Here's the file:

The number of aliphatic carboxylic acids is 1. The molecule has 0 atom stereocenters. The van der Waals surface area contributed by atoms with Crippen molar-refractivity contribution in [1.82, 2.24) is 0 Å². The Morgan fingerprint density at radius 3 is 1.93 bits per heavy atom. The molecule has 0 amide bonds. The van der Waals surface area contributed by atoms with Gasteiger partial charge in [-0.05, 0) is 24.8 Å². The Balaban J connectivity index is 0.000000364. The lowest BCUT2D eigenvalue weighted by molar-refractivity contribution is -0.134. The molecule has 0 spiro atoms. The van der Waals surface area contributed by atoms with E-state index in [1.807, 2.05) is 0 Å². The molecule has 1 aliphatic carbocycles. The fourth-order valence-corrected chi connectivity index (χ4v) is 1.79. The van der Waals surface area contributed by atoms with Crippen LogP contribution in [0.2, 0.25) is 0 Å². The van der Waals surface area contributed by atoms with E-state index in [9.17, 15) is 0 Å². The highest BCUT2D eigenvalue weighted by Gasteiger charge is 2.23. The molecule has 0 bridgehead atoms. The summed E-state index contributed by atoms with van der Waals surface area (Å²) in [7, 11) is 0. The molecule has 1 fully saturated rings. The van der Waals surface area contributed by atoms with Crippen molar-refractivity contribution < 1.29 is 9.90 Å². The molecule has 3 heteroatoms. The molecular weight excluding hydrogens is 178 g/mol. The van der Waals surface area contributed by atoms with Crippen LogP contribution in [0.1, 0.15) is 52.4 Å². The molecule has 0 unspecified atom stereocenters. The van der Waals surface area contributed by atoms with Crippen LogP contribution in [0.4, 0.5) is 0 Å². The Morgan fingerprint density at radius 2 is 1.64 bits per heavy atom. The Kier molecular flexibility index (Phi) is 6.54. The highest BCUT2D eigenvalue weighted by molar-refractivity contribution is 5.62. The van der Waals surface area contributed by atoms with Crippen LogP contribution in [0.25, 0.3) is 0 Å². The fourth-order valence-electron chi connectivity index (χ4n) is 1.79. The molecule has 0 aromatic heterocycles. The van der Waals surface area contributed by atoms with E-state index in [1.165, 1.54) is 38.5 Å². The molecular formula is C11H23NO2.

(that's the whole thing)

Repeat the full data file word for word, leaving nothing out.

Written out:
The number of aliphatic carboxylic acids is 1. The molecule has 0 atom stereocenters. The van der Waals surface area contributed by atoms with Crippen molar-refractivity contribution in [1.82, 2.24) is 0 Å². The Morgan fingerprint density at radius 3 is 1.93 bits per heavy atom. The molecule has 0 amide bonds. The van der Waals surface area contributed by atoms with Gasteiger partial charge in [-0.05, 0) is 24.8 Å². The Balaban J connectivity index is 0.000000364. The lowest BCUT2D eigenvalue weighted by molar-refractivity contribution is -0.134. The molecule has 0 spiro atoms. The van der Waals surface area contributed by atoms with E-state index in [1.807, 2.05) is 0 Å². The molecule has 1 aliphatic carbocycles. The fourth-order valence-corrected chi connectivity index (χ4v) is 1.79. The van der Waals surface area contributed by atoms with Crippen LogP contribution in [0.2, 0.25) is 0 Å². The van der Waals surface area contributed by atoms with E-state index in [9.17, 15) is 0 Å². The highest BCUT2D eigenvalue weighted by Gasteiger charge is 2.23. The molecule has 0 bridgehead atoms. The summed E-state index contributed by atoms with van der Waals surface area (Å²) in [7, 11) is 0. The molecule has 1 fully saturated rings. The van der Waals surface area contributed by atoms with Crippen molar-refractivity contribution < 1.29 is 9.90 Å². The molecule has 3 heteroatoms. The molecular weight excluding hydrogens is 178 g/mol. The van der Waals surface area contributed by atoms with Crippen LogP contribution in [0.1, 0.15) is 52.4 Å². The molecule has 0 unspecified atom stereocenters. The van der Waals surface area contributed by atoms with Crippen LogP contribution in [0.4, 0.5) is 0 Å². The Morgan fingerprint density at radius 2 is 1.64 bits per heavy atom. The Kier molecular flexibility index (Phi) is 6.54. The highest BCUT2D eigenvalue weighted by molar-refractivity contribution is 5.62. The van der Waals surface area contributed by atoms with Crippen LogP contribution in [0.25, 0.3) is 0 Å². The fourth-order valence-electron chi connectivity index (χ4n) is 1.79. The molecule has 0 aromatic heterocycles. The van der Waals surface area contributed by atoms with E-state index in [1.165, 1.54) is 38.5 Å². The molecular formula is C11H23NO2.